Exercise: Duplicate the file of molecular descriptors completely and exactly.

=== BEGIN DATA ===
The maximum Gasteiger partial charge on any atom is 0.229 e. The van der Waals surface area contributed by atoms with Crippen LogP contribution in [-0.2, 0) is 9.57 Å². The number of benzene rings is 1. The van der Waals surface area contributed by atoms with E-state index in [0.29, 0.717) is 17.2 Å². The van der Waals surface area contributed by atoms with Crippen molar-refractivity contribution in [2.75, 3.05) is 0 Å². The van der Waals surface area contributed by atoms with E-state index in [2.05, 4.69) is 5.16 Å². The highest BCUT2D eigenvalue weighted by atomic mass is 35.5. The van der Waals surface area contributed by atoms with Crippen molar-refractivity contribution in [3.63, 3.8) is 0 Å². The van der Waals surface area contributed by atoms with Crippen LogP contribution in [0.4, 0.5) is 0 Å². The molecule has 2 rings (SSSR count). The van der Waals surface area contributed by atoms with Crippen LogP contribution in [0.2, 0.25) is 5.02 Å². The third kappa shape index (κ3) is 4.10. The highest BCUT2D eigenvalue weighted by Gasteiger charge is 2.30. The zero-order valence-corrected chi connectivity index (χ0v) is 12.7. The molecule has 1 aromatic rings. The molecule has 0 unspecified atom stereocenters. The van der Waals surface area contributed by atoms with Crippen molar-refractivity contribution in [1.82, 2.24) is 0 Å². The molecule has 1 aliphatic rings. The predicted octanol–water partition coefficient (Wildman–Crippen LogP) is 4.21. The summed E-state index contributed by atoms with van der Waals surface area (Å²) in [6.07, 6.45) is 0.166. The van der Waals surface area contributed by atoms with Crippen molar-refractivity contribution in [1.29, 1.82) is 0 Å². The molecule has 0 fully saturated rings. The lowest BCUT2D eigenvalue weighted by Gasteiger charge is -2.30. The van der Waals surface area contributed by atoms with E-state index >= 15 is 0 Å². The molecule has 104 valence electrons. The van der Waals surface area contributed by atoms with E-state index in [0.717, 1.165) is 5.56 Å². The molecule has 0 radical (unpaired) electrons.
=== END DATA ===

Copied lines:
The maximum Gasteiger partial charge on any atom is 0.229 e. The van der Waals surface area contributed by atoms with Crippen LogP contribution in [-0.2, 0) is 9.57 Å². The number of benzene rings is 1. The van der Waals surface area contributed by atoms with E-state index in [0.29, 0.717) is 17.2 Å². The van der Waals surface area contributed by atoms with Crippen molar-refractivity contribution in [2.75, 3.05) is 0 Å². The van der Waals surface area contributed by atoms with E-state index in [2.05, 4.69) is 5.16 Å². The highest BCUT2D eigenvalue weighted by atomic mass is 35.5. The van der Waals surface area contributed by atoms with Crippen molar-refractivity contribution in [3.63, 3.8) is 0 Å². The van der Waals surface area contributed by atoms with Crippen LogP contribution in [0.4, 0.5) is 0 Å². The molecule has 2 rings (SSSR count). The van der Waals surface area contributed by atoms with Crippen LogP contribution in [0.2, 0.25) is 5.02 Å². The third kappa shape index (κ3) is 4.10. The highest BCUT2D eigenvalue weighted by Gasteiger charge is 2.30. The zero-order valence-corrected chi connectivity index (χ0v) is 12.7. The molecule has 1 aromatic rings. The molecule has 0 unspecified atom stereocenters. The van der Waals surface area contributed by atoms with Crippen molar-refractivity contribution in [1.82, 2.24) is 0 Å². The molecule has 1 aliphatic rings. The predicted octanol–water partition coefficient (Wildman–Crippen LogP) is 4.21. The summed E-state index contributed by atoms with van der Waals surface area (Å²) in [6.07, 6.45) is 0.166. The van der Waals surface area contributed by atoms with Crippen molar-refractivity contribution in [1.29, 1.82) is 0 Å². The molecule has 0 fully saturated rings. The lowest BCUT2D eigenvalue weighted by Gasteiger charge is -2.30. The van der Waals surface area contributed by atoms with E-state index >= 15 is 0 Å². The molecule has 104 valence electrons. The van der Waals surface area contributed by atoms with E-state index in [0.717, 1.165) is 5.56 Å². The molecule has 0 radical (unpaired) electrons.